Extensive evidence demonstrates that investing in girls and young women is critical to creating a more just and equitable world. Research from the World Bank unequivocally demonstrates that empowering girls and young women is key to achieving many of the Sustainable Development Goals, reducing hunger and poverty, ending harmful practices such as female genital mutilation, drastically reducing maternal and neo-natal mortality, and fostering substantive and transformational gender equality (Klugman et al 2014). Never has it been morecritical to invest in adolescent girls, to support them to raise their voices and act as agents of change in their communities and in national and global arena.
And yet, adolescent girls around the world most often remain invisible, silenced, and ignored. Their choices about marriage and education are frequently made for them by adults in their families and communities (Sen 1999). Their knowledge of their own reproductive health and sexuality is limited or enveloped in taboo and myth (Bearinger et al 2007; Hindin and Fatusi 2009; Morris and Rushwan 2015). Their freedom to earn and learn is highly circumscribed by social norms and traditional practices that define where they can go, what they can do, who they can talk to, and how they can act (Field et al 2018).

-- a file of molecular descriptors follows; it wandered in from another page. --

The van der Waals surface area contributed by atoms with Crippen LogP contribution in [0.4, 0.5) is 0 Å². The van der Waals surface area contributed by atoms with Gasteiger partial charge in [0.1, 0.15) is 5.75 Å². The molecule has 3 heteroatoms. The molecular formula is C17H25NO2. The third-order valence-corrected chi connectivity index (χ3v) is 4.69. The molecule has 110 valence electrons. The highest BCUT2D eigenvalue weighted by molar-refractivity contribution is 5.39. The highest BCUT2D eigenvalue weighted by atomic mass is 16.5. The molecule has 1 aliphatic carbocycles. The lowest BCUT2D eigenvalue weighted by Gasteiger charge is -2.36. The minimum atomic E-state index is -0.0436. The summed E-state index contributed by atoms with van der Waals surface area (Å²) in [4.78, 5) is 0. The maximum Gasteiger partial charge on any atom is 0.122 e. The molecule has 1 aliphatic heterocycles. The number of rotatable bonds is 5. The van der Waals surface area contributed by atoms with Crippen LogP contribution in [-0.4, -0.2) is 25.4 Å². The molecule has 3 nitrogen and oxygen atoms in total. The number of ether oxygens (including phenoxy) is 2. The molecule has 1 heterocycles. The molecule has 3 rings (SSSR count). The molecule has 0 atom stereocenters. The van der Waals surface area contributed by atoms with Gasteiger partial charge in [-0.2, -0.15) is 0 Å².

This article explores how programming that supports adolescent girls voice and agency can foster meaningful change in the lives of adolescent girls, their communities and even in the delivery of services and accountability of local and national duty-bearers in Guatemala and Honduras. The
article grew out of a program evaluation and a series of on-line and off-line conversations between donors, the organization that designed and supported the projects and the evaluators who sought to explore and document the outcomes. Beyond the evaluation, we found ourselves engaged in a deeper reflection about why this programming is pathbreaking and the challenges of documenting and evaluating the success of such programming.
The objective of this article is to delve more deeply into the paradigm shift that supported the programming achievements and to interrogate the measurements, log-frames and results-oriented metrics that are typically used to convey how donor funding is used and programming efforts are transformed into “outcomes.”